Aftermarket

Commentary: Options for Dealing With the Technician Shortage

May 2016, TruckingInfo.com - Editorial

by Denise Rondini, Aftermarket Contributing Editor - Also by this author

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Denise Rondini
Denise Rondini

No matter how well-made trucks are, they are going to break down occasionally, and they will always require maintenance on a regular basis. Enter the need for finding qualified technicians and then retaining them.

Here are three initiatives that are addressing the issue:

Be Pro, Be Proud

The Arkansas State Chamber of Commerce and the Associated Industries of Arkansas have developed a mobile workstation called Be Pro, Be Proud, that will travel across the state to introduce students to the opportunities available in trucking and other technical professions.

Housed in a trailer are a variety of hands-on displays — simulators and digital content — where students can explore the skills needed for 12 technical careers, including truck technician and driver.

The initiative will use various tools, including social media channels, with the message delivered “with a look and feel students can relate to,” explained Randy Zook, president and CEO of the Arkansas Chamber of Commerce.

Peterbilt Technician Institute

Peterbilt recently opened a third location of its Peterbilt Technician Institute, in Exton, Pa. The program is open to students who have completed a diesel program or an automotive/diesel program and want additional training. The PTI program lasts for 12 weeks — three of which are spent on engines. The remaining nine weeks focus on other areas of Peterbilt trucks. Students are sponsored by Peterbilt dealers who cover tuition costs.

According to Brian Brooks, director of credit and finance for Peterbilt, prospective students are carefully screened and have to meet minimum grade point average and attendance rates. “Everyone that has expressed an interest is interviewed so we can gauge their passion for the industry, and to see if they are a good fit,” he says.

Once a student completes the program, he or she is placed at the sponsoring Peterbilt dealership. “We have a number of dealers who have told me they are not placing ads in the paper anymore for technicians and are solely going through the PTI program.”

Black Rock Truck Group pays student loans

Black Rock Truck Group decided to address the issue of aging technicians by paying student loans for qualified technicians as long as they remain at the dealership.

Once they complete the dealership’s 90-day probationary period, technicians are eligible for the loan payment program if they have at least a 90% efficiency rating, no unauthorized absences and no disciplinary issues. Participants are not required to commit to staying at the dealership for a particular time. “It is our philosophy that we need to recruit and retain the best people. If we can’t retain them, then shame on us,” McConnell says.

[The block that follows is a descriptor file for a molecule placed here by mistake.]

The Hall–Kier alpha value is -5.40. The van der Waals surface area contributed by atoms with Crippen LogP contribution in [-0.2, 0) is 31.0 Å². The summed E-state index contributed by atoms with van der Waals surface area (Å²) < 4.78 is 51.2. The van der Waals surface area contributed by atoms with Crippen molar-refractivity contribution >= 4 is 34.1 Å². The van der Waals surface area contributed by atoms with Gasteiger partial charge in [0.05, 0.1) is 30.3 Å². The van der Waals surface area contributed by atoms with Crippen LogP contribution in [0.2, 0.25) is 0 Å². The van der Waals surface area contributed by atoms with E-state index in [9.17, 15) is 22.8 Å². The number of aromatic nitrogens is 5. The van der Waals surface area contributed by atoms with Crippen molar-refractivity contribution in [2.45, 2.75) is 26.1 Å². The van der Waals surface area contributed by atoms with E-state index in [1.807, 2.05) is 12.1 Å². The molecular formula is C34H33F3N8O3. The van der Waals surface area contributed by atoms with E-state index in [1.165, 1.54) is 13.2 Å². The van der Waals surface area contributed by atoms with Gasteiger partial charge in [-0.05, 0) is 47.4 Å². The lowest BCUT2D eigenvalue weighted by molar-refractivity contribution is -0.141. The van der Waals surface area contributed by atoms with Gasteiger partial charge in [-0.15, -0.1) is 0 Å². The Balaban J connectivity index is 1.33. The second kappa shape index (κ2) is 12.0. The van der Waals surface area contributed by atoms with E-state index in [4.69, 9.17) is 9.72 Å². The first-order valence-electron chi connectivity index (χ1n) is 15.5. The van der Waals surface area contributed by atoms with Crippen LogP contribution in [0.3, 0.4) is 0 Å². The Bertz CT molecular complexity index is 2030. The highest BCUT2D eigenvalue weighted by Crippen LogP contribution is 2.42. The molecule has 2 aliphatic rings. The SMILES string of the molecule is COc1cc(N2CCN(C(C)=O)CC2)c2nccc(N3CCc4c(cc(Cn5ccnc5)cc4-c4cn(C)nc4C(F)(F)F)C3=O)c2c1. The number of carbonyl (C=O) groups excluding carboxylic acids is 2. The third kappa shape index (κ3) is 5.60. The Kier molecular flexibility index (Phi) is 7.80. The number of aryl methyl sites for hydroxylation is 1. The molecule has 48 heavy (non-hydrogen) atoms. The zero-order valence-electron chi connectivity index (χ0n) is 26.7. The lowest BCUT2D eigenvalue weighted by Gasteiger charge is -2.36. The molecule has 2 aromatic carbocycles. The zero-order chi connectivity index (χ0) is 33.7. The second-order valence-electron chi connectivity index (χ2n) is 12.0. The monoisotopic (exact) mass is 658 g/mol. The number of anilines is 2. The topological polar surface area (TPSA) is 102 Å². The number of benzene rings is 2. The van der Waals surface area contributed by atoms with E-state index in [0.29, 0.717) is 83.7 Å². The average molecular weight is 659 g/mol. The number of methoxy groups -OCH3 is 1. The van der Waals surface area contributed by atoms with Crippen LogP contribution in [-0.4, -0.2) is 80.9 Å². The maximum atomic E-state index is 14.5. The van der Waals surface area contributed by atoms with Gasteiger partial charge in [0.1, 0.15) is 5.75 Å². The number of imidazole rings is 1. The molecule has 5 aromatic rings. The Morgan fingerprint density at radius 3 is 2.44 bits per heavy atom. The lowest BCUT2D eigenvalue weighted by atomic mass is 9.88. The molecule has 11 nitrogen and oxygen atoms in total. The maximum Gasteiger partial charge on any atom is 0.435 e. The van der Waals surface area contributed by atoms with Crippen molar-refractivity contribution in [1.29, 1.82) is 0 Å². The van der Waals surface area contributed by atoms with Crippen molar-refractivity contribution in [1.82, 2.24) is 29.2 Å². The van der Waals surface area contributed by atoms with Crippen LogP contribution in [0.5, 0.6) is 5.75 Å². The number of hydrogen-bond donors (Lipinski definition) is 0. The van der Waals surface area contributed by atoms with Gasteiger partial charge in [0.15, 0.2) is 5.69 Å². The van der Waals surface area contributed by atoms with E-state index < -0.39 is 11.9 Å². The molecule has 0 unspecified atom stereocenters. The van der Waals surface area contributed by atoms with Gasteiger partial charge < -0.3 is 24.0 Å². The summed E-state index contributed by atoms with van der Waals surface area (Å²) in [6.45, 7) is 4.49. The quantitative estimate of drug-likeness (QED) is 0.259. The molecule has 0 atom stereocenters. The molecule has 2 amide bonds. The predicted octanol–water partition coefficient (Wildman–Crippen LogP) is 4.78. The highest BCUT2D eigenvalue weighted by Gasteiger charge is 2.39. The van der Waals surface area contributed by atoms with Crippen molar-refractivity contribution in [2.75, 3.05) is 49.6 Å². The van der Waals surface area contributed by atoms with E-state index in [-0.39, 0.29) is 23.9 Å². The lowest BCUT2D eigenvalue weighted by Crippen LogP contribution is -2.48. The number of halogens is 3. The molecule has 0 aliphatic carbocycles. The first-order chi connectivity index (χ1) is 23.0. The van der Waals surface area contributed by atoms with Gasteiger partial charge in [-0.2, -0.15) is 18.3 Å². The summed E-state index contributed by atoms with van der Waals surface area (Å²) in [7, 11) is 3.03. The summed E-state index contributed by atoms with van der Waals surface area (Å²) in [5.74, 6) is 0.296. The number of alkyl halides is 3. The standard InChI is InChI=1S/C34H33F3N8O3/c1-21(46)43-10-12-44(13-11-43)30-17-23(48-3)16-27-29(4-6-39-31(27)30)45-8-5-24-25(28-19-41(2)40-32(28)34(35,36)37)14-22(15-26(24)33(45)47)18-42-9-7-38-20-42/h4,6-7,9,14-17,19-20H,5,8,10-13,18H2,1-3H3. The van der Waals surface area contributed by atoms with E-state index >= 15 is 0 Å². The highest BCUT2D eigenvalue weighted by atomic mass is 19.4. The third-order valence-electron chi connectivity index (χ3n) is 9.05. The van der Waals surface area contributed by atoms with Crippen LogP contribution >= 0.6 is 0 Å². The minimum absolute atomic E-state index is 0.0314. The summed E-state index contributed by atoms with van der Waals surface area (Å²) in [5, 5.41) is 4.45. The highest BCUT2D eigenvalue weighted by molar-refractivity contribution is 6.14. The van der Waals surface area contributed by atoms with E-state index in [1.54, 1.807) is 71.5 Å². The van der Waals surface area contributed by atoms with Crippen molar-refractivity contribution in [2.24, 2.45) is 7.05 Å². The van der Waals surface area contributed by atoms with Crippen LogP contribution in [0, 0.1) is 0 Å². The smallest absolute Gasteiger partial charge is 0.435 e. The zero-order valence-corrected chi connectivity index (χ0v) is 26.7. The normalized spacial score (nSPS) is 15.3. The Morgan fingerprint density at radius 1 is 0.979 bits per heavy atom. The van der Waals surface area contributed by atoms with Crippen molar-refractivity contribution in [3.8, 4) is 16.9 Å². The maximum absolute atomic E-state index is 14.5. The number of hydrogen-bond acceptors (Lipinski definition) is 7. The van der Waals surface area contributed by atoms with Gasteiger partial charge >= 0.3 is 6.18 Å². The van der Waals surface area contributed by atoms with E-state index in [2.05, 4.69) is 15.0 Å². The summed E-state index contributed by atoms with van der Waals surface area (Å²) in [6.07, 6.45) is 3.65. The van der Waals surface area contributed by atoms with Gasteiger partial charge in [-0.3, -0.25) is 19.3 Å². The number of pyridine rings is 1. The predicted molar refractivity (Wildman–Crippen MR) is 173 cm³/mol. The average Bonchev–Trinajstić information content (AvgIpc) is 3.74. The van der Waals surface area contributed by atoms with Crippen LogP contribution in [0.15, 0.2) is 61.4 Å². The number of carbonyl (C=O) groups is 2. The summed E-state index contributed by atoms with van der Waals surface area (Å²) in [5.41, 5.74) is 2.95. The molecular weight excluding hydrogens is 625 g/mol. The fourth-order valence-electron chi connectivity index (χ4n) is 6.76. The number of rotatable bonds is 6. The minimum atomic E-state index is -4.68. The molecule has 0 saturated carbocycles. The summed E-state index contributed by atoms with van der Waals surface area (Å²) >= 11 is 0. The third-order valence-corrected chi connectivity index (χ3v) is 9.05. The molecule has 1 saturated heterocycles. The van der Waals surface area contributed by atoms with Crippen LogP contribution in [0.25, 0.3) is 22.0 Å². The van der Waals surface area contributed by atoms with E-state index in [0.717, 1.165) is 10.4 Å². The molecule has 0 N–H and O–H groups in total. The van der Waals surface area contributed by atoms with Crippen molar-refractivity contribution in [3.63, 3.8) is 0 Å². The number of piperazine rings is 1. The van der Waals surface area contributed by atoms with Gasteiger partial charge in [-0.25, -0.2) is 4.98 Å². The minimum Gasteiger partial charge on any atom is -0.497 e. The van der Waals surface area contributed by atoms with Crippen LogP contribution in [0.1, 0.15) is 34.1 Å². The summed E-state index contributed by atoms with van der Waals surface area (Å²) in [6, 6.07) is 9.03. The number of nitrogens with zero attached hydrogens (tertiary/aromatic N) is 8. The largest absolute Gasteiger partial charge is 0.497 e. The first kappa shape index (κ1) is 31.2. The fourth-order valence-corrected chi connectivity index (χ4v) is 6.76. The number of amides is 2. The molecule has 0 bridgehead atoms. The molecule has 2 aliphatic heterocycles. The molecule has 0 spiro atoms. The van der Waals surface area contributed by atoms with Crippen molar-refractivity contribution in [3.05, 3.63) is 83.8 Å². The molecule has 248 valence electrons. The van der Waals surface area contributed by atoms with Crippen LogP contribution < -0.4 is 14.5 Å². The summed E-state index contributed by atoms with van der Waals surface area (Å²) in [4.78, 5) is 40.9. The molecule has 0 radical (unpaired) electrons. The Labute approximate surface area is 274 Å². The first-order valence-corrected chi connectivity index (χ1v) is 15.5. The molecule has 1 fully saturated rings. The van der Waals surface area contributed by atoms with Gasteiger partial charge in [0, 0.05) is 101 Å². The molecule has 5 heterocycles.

The dealership also offers a deferred compensation agreement “to lock up some young techs and other service positions.” In order to retain “the services of top talent,” the company created a special retirement fund totally funded by the dealership. While DCAs have long been used to tie key white-collar employees to a business (golden handcuffs), they are not often used for more technical types of positions. “We looked at DCAs and thought ‘why the heck wouldn’t this work for technicians?’”

Until there are self-repairing trucks, there will be a need for technicians. Perhaps one of these solutions will spark an idea for what you need to do to get — and keep — qualified techs in your service bays.

Comments

  1. 1. Mike [ June 02, 2016 @ 02:01AM ]

    I own an EGR/DPF 2008 model year truck, so I have been in more shops than I have shippers docks... I cannot say that I have been in a shop that I have not seen a "Mechanic Wanted" sign in the window. Out of curiosity, I always enquire as to the starting wage for an experienced mechanic. The typical response, is $17 an hour. And they are charging me in some cases $130 an hour for labor or more? I understand warranty and book hours, and the shops have to make that up somewhere, but $17 an hour for a tech that more than likely has $100 to $200 thousand dollars invested in tools and testing equipment? Sounds like trucking in general to me, 1960's wages and they wonder why few even look into the field, much less stay. This ain't rocket science.

 

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